“MySpace today announced its intent to restructure its international operations and refocus personnel around a smaller number of territories, while retaining a robust global consumer presence.”
That’s what News Corporation’s MySpace said in their press release yesterday. According to the Flesch-Kincaid reading ease measures that sentence requires about 15 years of formal education to understand it. The average age of a MySpace user is hard to be entirely sure of (younger users have always needed to sign in as 17 or older and many are listed as 99 years old), but to assume that they all have the education required to make sense of this seems ambitious.
In fact, assuming anyone has the interest to read it, is a stretch.
Along with the people who write policies for insurance companies, brochures for banks, and nutrition information on cereal boxes, MySpace now seems to have joined the brigade of businesses who obfuscate to avoid saying things they don’t want to.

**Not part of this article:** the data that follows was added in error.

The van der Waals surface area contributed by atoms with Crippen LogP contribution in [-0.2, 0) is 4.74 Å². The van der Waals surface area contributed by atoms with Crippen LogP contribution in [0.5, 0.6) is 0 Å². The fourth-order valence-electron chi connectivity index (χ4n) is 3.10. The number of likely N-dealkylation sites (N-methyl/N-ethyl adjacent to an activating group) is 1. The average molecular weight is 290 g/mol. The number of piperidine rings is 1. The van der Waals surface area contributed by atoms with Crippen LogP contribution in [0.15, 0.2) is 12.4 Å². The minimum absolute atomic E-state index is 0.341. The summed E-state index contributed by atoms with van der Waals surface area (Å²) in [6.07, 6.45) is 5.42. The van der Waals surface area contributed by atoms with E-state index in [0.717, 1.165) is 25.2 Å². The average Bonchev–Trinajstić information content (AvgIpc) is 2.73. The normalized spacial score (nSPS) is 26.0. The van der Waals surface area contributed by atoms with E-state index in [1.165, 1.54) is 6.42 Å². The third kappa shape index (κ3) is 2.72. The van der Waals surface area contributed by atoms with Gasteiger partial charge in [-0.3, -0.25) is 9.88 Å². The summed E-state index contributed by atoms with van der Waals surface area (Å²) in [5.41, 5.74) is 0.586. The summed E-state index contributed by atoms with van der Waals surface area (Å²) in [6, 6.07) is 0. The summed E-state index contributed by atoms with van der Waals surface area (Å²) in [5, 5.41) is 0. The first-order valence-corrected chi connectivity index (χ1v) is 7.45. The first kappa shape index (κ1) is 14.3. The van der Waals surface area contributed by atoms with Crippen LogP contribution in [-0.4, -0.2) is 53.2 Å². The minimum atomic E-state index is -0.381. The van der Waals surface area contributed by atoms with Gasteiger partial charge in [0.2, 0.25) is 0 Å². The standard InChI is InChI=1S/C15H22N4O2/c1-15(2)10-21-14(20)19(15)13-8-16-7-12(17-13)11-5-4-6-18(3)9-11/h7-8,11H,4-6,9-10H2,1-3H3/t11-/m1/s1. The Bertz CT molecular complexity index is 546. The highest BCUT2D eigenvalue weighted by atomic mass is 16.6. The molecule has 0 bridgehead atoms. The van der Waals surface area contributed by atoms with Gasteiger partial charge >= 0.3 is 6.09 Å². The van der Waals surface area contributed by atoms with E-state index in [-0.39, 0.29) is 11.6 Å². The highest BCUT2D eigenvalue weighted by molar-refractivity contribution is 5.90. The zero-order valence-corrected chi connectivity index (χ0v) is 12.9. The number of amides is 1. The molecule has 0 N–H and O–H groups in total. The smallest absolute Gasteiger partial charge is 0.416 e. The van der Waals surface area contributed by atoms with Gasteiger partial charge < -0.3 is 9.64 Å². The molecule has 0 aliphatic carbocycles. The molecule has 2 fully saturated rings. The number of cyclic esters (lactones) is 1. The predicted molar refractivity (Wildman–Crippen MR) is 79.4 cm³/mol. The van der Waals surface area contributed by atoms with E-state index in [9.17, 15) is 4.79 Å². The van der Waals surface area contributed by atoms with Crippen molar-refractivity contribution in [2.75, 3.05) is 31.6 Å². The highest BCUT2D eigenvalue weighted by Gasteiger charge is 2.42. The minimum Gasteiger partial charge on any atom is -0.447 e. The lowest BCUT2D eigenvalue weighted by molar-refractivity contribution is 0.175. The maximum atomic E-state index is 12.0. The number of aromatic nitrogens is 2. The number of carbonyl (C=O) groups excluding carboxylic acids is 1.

In tennis it would be a penalty for time wasting.
Statements like those written above are most likely written for the business media. Journalists and analysts are in the business of decoding this kind of business-speak. So the headlines said:
I think they might have got a better result if they’d made the information simpler. Maybe focused on talking in ways that their users might recognise?